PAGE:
Exciting new drug slows or even halts kidney failure

Earlier this month the biotech company Dimerix Pty Ltd, based in Melbourne, reported extremely encouraging results from its recent clinical trial for chronic kidney disease, with their anti-inflammation drug DMX-200.

 

Kathy Harrison CEO

Kathy Harrison, CEO of Demerix 

Recently, I was delighted to meet with the CEO of Demerix, Ms Kathy Harrison and to talk about the results and the opportunities for kidney patients.

 

What DMX-200 does

One of the first signs of kidney disease is albumen in our urine.  Albumin is a type of protein that is normally found in the blood. We all need protein; it’s an important nutrient that helps build muscle, repair tissue, and fight infection.  But protein should be in our blood, not our urine.

If our kidneys are damaged (by high blood pressure, diabetes, etc), protein can “leak” out of the kidneys into our urine. Having protein in urine is called “albuminuria” or “proteinuria.” If that is not bad enough, our immune system often then reacts by inappropriately attacking our own kidney cells causing inflammation and even more proteinuria, in a rapid downhill spiral.

Dimerix’s DMX-200 is designed to help slow or even stop proteinuria, by reducing the inflammation.

Results

New drugs usually go through three phases before release

  • Phase I clinical trials test a small group of people (e.g. 20-80) to evaluate safety (e.g. to determine a safe dosage range and identify side effects).
  • Phase II clinical trials may test from twenty to several hundred to check that it works as intended and to further evaluate its safety
  • Phase III studies may test several hundred to several thousand by comparing the therapy to other therapies, monitoring for adverse effects, determining dosing schedules etc.

These results were from the first part of a Phase II trial (Phase IIa), conducted in Melbourne. Of the 24 patients who completed the trial, six achieved more than a 50% drop in proteinurea levels (25%). Fifty percent is a major reduction and a clinically meaningful result, halting what can be a rapid decline to complete kidney failure.

Conversely, four weeks after treatment stopped, three patients experienced more than a 50% increase in proteinurea levels, returning to previous, pre-trial levels. This suggests that the Dimerix treatment not only slowed the proteinurea but helped maintain it at that lower level.

Importantly, the trial also demonstrated that the treatment appears to be very safe: there were no serious adverse events.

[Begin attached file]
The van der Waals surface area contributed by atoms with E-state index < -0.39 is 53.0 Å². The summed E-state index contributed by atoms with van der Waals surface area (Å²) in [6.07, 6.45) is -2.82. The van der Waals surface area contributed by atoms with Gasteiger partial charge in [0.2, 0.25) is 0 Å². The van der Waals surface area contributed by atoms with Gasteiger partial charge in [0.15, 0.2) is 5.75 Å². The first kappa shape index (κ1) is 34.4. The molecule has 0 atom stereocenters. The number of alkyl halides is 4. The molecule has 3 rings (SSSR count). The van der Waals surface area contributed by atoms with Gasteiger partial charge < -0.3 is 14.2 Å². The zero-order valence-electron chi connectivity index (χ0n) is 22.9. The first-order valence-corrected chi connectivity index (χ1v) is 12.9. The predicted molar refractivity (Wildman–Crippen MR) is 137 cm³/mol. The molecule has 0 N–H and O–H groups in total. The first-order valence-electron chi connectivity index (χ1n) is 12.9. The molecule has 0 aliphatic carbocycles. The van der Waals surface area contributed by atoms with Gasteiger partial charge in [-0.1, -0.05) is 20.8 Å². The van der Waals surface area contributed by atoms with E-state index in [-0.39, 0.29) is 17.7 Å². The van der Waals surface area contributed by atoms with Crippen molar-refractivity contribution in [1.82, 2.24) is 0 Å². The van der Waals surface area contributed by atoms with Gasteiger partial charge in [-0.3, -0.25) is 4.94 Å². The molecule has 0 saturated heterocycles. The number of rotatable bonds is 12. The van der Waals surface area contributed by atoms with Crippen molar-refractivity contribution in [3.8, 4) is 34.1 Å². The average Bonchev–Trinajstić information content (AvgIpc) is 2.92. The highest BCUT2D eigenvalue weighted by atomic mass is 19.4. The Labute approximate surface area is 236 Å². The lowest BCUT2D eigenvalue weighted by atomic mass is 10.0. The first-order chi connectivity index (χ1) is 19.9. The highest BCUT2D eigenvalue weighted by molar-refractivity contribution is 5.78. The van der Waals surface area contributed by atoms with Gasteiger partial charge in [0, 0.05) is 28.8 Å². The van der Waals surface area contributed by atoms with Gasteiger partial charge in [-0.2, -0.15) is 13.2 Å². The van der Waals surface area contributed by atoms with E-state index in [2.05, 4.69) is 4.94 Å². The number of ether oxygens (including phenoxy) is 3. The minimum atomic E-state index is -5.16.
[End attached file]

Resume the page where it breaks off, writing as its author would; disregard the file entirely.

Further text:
Aside from the promising results, Ms Harrison said further analysis also identified which patient sub-groups are more responsive to this treatment, but at this stage that data is being kept confidential for competitive reasons.

Special early access

Of the 24 patients, 11 (45%) have continued on treatment under the Special Access Scheme. This is an arrangement where the TGA (Australia’s FDA) allows Dimerix to offer patients the opportunity to stay on the treatment after finishing the trial (at little or no cost!), even though it has not been formally approved.

The Next Trial – Getting involved

The next trial, the Phase IIb study, is expected to start towards the end of 2017. It will look at a more specific dose and treatment for a longer period at that optimum dose. It’s expected that about 30 patients will be treated for 6 months.

This new study will recruit a more targeted patient population based on responders in the Phase IIa trial, in addition to patients with the rare FSGS (focal segmental glomerulosclerosis) disease, which is one of the causes of chronic kidney disease.

The new study will be conducted around Australia, in Melbourne, Sydney, probably Brisbane and Perth.

If you wish to be involved, you can register your interest now via info@dimerix.com, or shortly, via a Registration button on the website. Dimerix will acknowledge your interest and add your name to their register of interested patients. In the last quarter of 2017, they will advise you of the process for getting involved (via your nephrologist).

DMX-200 is an exciting new development for patients with chronic kidney failure everywhere. Unlike stem cell treatments, promising, but on the distant horizon, this has the potential, to slow and even stop proteinurea in its tracks for some patients, now. It’s so close we can almost touch it – in fact, you can if you are part of the trial.

General release could be a year or more away, but from these results, DMX-200 is shaping up to be our next weapon of choice in humanity’s ongoing war against kidney disease.

Dimerix LogoNote: For the speculators amongst us, Dimerix shares are available on the Australian Stock Exchange as DXB, at $0.012 per share.

 

For the technically minded

Dimerix’s treatment involves the combination of two existing drugs, irbesartan with propagermanium. Using its core technology, called Receptor-HIT, Dimerix hypothesised that two receptors that are commonly found in the kidney, angiotensin II type I and CCR2, have a joint interaction. In preclinical studies, it then showed that by blocking both receptors, more than an additive effect could be achieved in kidney disease. Irbesartan, an anti-hypertensive drug that is prescribed to 70% of people with CKD, blocks the angiotensin receptor and propagermanium, which is an anti-inflammatory compound, blocks the CCR2 receptor.

All patients in the study were dose escalated across five different doses from 30 mg per day to 240 mg per day of propagermanium (no placebos). All patients entering the study were already receiving irbesartan. One aspect the company is building data on is the optimum dose with animal studies and results from competitors showing that too high a dose can reduce treatment benefit.

 

 

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